Skip to Content

Emergency Fund 101: Everything You Need to Know

Emergency Fund 101: Everything You Need to Know

The effects of the Coronavirus have been a big reminder for so many of us of the importance of having an emergency fund. Job losses and medical expenses are just the tip of the iceberg as to why you need an emergency fund. Yes, I’m talking to you

But maybe you need more details to help you get started. So think of this post as Emergency Fund 101. I’ll answer all of the most pressing emergency fund questions and explain the basics so that you can confidently create your emergency fund. 

Creating an emergency fund was a big priority for me early on in our marriage and it has been such a blessing to us over and over again through the years, so I hope you’ll put in the work to save one up for yourself.

Before we dive in… I’ve got free debt payoff and savings goals printables for you! You can use the savings goal thermometer to track your emergency fund progress. Being able to see your progress toward your financial goals will help you succeed. Enter your info below to get started.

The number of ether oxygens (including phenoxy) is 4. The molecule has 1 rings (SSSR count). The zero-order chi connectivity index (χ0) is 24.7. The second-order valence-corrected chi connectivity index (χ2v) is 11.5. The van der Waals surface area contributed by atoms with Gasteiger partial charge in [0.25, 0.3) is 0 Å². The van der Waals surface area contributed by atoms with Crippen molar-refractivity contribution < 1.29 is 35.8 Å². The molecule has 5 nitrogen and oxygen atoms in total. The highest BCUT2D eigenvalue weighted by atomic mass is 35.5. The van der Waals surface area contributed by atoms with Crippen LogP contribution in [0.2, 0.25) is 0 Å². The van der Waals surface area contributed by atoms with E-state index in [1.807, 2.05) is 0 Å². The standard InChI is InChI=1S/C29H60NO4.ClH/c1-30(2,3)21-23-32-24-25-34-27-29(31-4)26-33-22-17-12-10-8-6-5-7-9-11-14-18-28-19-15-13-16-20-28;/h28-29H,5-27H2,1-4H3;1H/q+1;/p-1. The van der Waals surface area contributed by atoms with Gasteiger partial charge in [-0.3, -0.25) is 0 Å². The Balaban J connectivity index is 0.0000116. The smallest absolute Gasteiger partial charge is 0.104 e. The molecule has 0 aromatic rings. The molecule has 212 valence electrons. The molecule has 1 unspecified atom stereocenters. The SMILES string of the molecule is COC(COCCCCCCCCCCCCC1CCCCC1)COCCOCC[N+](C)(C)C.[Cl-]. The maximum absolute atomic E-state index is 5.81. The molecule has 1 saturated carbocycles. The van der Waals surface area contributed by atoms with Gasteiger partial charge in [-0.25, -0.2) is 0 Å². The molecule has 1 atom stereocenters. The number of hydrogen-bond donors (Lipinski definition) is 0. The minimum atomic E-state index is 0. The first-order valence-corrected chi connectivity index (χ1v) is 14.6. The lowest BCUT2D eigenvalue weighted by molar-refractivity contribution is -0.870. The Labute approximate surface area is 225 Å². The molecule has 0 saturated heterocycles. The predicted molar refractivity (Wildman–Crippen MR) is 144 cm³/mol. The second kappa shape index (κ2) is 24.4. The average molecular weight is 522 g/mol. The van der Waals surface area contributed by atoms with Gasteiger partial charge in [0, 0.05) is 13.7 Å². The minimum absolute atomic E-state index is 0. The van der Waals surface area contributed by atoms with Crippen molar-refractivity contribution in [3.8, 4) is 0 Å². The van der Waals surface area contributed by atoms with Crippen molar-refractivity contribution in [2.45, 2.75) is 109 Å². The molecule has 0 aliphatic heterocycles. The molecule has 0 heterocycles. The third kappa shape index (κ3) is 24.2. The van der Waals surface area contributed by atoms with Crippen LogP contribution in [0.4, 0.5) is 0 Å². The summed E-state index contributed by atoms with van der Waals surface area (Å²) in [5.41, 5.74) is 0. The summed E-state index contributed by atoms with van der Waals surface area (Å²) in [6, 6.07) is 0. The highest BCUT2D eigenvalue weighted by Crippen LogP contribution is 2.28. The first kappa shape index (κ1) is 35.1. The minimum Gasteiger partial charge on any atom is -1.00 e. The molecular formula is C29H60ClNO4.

[convertkit form=834534]

What is an emergency fund?

It’s simply a chunk of money that you have saved for if when an emergency happens.

Look, we can’t usually predict emergencies, but we do know that they will happen at some point. So an emergency fund is planning for the unknown.

I can tell you from experience that emergencies are a lot less stressful when you don’t have to worry about the money side of things.

How much money should you save in your emergency fund?

Yes, I’ll give you some specific advice, but let me first say that anything is better than nothing. Saving up 3-6 months worth of expenses can feel impossible, but don’t let that stop you from saving anything at all. When an emergency happens, you’ll be thankful for any amount you have.

Most experts say you should aim for 3-6 months worth of expenses saved in your emergency fund — that’s expenses, not income. So if you make $3,000 per month, but your necessary expenses only equal $2,500 per month, your goal would be to save $7,500-$15,000, not $9,000-$18,000. Make sense?